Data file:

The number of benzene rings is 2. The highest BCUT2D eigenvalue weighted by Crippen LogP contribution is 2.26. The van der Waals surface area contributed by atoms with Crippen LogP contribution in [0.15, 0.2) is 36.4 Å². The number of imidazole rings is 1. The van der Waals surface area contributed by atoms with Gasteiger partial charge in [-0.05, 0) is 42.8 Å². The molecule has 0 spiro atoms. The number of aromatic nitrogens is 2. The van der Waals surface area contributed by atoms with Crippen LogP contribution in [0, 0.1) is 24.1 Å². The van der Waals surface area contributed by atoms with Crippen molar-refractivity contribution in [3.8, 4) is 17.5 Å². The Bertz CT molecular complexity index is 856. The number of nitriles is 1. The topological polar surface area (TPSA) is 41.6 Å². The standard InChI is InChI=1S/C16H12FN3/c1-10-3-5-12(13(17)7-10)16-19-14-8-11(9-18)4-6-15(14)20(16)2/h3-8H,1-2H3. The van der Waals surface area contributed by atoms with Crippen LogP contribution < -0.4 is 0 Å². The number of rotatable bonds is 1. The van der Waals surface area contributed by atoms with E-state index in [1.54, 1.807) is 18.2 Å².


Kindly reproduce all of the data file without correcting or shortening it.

The number of benzene rings is 2. The highest BCUT2D eigenvalue weighted by Crippen LogP contribution is 2.26. The van der Waals surface area contributed by atoms with Crippen LogP contribution in [0.15, 0.2) is 36.4 Å². The number of imidazole rings is 1. The van der Waals surface area contributed by atoms with Gasteiger partial charge in [-0.05, 0) is 42.8 Å². The molecule has 0 spiro atoms. The number of aromatic nitrogens is 2. The van der Waals surface area contributed by atoms with Crippen LogP contribution in [0, 0.1) is 24.1 Å². The van der Waals surface area contributed by atoms with Crippen molar-refractivity contribution in [3.8, 4) is 17.5 Å². The Bertz CT molecular complexity index is 856. The number of nitriles is 1. The topological polar surface area (TPSA) is 41.6 Å². The standard InChI is InChI=1S/C16H12FN3/c1-10-3-5-12(13(17)7-10)16-19-14-8-11(9-18)4-6-15(14)20(16)2/h3-8H,1-2H3. The van der Waals surface area contributed by atoms with Crippen LogP contribution < -0.4 is 0 Å². The number of rotatable bonds is 1. The van der Waals surface area contributed by atoms with E-state index in [1.54, 1.807) is 18.2 Å².